Fiction or history? The lesson of Benjamin Landart

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Gerald
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Fiction or history? The lesson of Benjamin Landart

Post by Gerald » 12 Aug 2013, 11:58

I've had an interesting experience that I thought I'd share. Part 1: A while back, I was giving a talk in sacrament meeting regarding an incident that had happened to me on my mission. It was the usual kind of faith-promoting experience that many of us have. After my talk, I started reflecting on that story and realized that I had "embellished" it a bit in the telling. Cut out some details that slowed things down, reduced the ambiguity, perhaps unconsciously increased my own (positive) contributions in the incident. I started to wonder how many other inspiring stories we hear are embellished in this manner. I think we all know that some of the history of the LDS Church has been "whitewashed." Some of this whitewashing may be purposeful (as many have pointed out here and other places) but it occurs to me that some of it is the natural alterations associated with the passing along of the story. (Ever play "Gossip?") The stories we tell change with the telling.

Part 2: The other day a talk was given in my ward based on President Monson's talk "In Search of Treasure." You can find it here: https://www.lds.org/general-conference/ ... e?lang=eng Personally, I like the talk and feel that Pres Monson makes some excellent points. During the course of the talk, President Monson relates the story of Benjamin Landart. The man giving the talk in my ward (based on Pres Monson's talk remember) retold the story of Benjamin Landart (which is quite inspiring) and as he told the story you felt that the story he was telling was true. At least, he spoke as if it were true. I had heard the story before but started reflecting on it and was a bit incredulous. A young man in Northern Utah in the 1880s who not only HAS a violin but has learned to play so well that he has a chance to play with an orchestra in Denver? All this while living on a farm with a single mother and several siblings? I suppose it's possible but given the experience in Part 1 I was skeptical. So I went to the internet. The reference for the story was “Benjamin: Son of the Right Hand,” New Era, May 1974, 34–37. I looked up that New Era issue on my IPAD but the story isn't there (not sure why). So I continued to lds.org and found this web page: https://www.lds.org/new-era/1974/05/contents?lang=eng# If you go down to the bottom you'll find "Benjamin: Son of the Right Hand". It's under "Fiction".
There's no link to the story (Again I'm not sure why this story isn't available) But if you want the original text of the story you can find it here: https://www.lds.org/manual/young-women- ... s?lang=eng Interestingly the manual makes it clear that it is a FICTIONAL story. However, I'm not sure that President Monson knows it (or knew it). But below is the paragraph that precedes the story of Benjamin Landart. If he knows that it is fictional, he doesn't make it clear.
First, learn from the past. Each of us has a heritage—whether from pioneer forebears, later converts, or others who helped to shape our lives. This heritage provides a foundation built of sacrifice and faith. Ours is the privilege and responsibility to build on such firm and stable footings.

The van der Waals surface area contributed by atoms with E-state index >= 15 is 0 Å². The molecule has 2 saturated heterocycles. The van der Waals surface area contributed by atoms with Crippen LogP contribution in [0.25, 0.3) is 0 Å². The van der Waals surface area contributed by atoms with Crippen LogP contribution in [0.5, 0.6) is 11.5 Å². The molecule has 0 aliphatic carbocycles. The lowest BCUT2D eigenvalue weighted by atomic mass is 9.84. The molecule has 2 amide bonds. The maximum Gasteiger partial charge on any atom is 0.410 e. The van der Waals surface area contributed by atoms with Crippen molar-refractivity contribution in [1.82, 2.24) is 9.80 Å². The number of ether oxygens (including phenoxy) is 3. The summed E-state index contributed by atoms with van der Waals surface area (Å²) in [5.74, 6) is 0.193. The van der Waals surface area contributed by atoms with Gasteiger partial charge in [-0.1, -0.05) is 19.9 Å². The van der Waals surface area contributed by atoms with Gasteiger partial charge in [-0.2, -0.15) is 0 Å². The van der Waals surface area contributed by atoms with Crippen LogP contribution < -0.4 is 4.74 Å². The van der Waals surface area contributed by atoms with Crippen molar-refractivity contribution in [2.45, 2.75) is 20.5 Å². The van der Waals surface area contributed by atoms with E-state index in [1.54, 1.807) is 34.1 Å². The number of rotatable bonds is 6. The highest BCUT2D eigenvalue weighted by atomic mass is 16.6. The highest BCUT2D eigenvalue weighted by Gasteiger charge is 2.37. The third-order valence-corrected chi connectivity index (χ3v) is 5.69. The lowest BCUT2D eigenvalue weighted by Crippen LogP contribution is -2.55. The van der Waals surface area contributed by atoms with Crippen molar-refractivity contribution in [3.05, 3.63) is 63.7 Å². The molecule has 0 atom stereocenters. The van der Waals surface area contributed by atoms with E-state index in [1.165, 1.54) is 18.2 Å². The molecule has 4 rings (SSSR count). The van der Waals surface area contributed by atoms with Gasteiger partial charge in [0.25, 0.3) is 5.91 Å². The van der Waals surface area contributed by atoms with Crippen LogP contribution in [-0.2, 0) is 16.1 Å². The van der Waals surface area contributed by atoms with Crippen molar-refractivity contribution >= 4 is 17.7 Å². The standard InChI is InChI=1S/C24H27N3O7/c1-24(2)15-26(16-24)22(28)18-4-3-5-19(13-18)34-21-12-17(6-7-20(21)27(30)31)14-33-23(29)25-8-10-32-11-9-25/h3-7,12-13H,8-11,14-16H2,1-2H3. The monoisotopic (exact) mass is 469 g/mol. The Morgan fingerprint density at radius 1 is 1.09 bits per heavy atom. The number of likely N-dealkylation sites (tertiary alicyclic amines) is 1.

Now, this is not an attempt to criticize Pres Monson or that good brother in my ward who related the story. It's not an attempt to make anyone who has sacrificed a little truth in the telling of a good story feel guilty or dishonest. The fact that the story is fictional or embellished doesn't necessarily take away from someone's message or call into question the teller's sincerity. I think it means that in the Church we sometimes have difficulty distinguishing truth and fiction in the stories we tell. It's certainly the case in the stories we listen to. We all embellish, change, adapt, alter for our own purposes. Perhaps this has always been the case. Maybe there is a difference between "truth" (in the eternal sense) and "accuracy." Then of course, there's Paul Dunn. https://www.sunstonemagazine.com/pdf/083-35-57.pdf

By the way, none of this bothers me. I just find it all very interesting.
Last edited by Gerald on 12 Aug 2013, 15:24, edited 1 time in total.
So through the dusk of dead, blank-legended And unremunerative years we search to get where life begins, and still we groan because we do not find the living spark where no spark ever was; and thus we die, still searching, like poor old astronomers who totter off to bed and go to sleep, to dream of untriangulated stars.
---Edwin Arlington Robinson---

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Orson
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Re: Fiction or history? The lesson of Benjamin Landart

Post by Orson » 12 Aug 2013, 14:56

I remember as a youth hearing stories retold in church that I witnessed first hand, and I realized they assumed or observed things that I didn't, and told it in a way that I wouldn't have. On my mission I learned from the way companions told stories, and began to share common experiences in the same way - looking for things that could be described as the hand of the Lord.

I'm not sure how this all has shaped the way I view "faith promoting" stories, but I don't ever remember being incredibly impressed by a story - though I have found several intensely interesting.
My avatar - both physical and spiritual.

I first found faith, and thought I had all truth. I then discovered doubt, and claimed a more accurate truth. Now I’ve greeted paradox and a deeper truth than I have ever known.

Roy
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Re: Fiction or history? The lesson of Benjamin Landart

Post by Roy » 12 Aug 2013, 15:31

Your question reminded me of the “Titanic story” told in GC. Here is what I wrote about that -
viewtopic.php?f=11&t=3788&hilit=+titanic
Not long ago there was a story from the Titanic that Elder Cook shared in GC. An LDS woman is a midwife/nurse and she goes down with the ship. The story that is passed down with her family is that most women and children were saved in lifeboats but that this LDS woman instead selflessly choose to tend to those that were wounded in the collision and missed her spot.